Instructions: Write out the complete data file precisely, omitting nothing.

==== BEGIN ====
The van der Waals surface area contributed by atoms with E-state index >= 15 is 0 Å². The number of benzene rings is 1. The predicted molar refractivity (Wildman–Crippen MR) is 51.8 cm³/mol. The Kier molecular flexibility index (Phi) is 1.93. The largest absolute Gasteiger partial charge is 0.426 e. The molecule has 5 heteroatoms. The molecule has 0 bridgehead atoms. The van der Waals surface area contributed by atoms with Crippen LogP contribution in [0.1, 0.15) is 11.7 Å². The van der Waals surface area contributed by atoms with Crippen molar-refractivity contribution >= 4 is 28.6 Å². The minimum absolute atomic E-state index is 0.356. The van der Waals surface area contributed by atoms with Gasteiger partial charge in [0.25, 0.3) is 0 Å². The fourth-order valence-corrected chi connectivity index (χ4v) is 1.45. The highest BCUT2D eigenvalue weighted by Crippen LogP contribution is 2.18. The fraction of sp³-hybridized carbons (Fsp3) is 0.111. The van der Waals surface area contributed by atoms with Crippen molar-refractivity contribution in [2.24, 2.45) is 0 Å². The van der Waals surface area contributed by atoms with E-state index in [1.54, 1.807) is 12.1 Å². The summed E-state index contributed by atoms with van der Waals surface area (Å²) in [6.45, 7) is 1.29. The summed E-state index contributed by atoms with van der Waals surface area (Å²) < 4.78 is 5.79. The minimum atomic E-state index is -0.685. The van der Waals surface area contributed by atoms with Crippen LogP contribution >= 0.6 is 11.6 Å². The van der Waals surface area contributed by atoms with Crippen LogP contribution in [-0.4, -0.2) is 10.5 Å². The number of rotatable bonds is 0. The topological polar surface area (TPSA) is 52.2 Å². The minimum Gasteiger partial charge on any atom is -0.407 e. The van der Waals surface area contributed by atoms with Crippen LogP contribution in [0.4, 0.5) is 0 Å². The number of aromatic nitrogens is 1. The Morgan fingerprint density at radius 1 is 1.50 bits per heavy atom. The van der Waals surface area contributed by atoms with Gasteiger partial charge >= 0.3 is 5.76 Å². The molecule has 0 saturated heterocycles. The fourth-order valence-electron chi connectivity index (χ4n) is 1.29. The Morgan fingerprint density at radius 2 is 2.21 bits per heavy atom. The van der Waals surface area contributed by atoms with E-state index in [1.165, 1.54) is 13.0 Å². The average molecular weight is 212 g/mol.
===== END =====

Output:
The van der Waals surface area contributed by atoms with E-state index >= 15 is 0 Å². The number of benzene rings is 1. The predicted molar refractivity (Wildman–Crippen MR) is 51.8 cm³/mol. The Kier molecular flexibility index (Phi) is 1.93. The largest absolute Gasteiger partial charge is 0.426 e. The molecule has 5 heteroatoms. The molecule has 0 bridgehead atoms. The van der Waals surface area contributed by atoms with Crippen LogP contribution in [0.1, 0.15) is 11.7 Å². The van der Waals surface area contributed by atoms with Crippen molar-refractivity contribution >= 4 is 28.6 Å². The minimum absolute atomic E-state index is 0.356. The van der Waals surface area contributed by atoms with Gasteiger partial charge in [0.25, 0.3) is 0 Å². The fourth-order valence-corrected chi connectivity index (χ4v) is 1.45. The highest BCUT2D eigenvalue weighted by Crippen LogP contribution is 2.18. The fraction of sp³-hybridized carbons (Fsp3) is 0.111. The van der Waals surface area contributed by atoms with Crippen molar-refractivity contribution in [2.24, 2.45) is 0 Å². The van der Waals surface area contributed by atoms with E-state index in [1.54, 1.807) is 12.1 Å². The summed E-state index contributed by atoms with van der Waals surface area (Å²) in [6.45, 7) is 1.29. The summed E-state index contributed by atoms with van der Waals surface area (Å²) < 4.78 is 5.79. The minimum atomic E-state index is -0.685. The van der Waals surface area contributed by atoms with Crippen LogP contribution >= 0.6 is 11.6 Å². The van der Waals surface area contributed by atoms with Crippen LogP contribution in [-0.4, -0.2) is 10.5 Å². The number of rotatable bonds is 0. The topological polar surface area (TPSA) is 52.2 Å². The minimum Gasteiger partial charge on any atom is -0.407 e. The van der Waals surface area contributed by atoms with Crippen LogP contribution in [0.4, 0.5) is 0 Å². The number of aromatic nitrogens is 1. The Morgan fingerprint density at radius 1 is 1.50 bits per heavy atom. The van der Waals surface area contributed by atoms with Gasteiger partial charge >= 0.3 is 5.76 Å². The molecule has 0 saturated heterocycles. The fourth-order valence-electron chi connectivity index (χ4n) is 1.29. The Morgan fingerprint density at radius 2 is 2.21 bits per heavy atom. The van der Waals surface area contributed by atoms with E-state index in [1.165, 1.54) is 13.0 Å². The average molecular weight is 212 g/mol.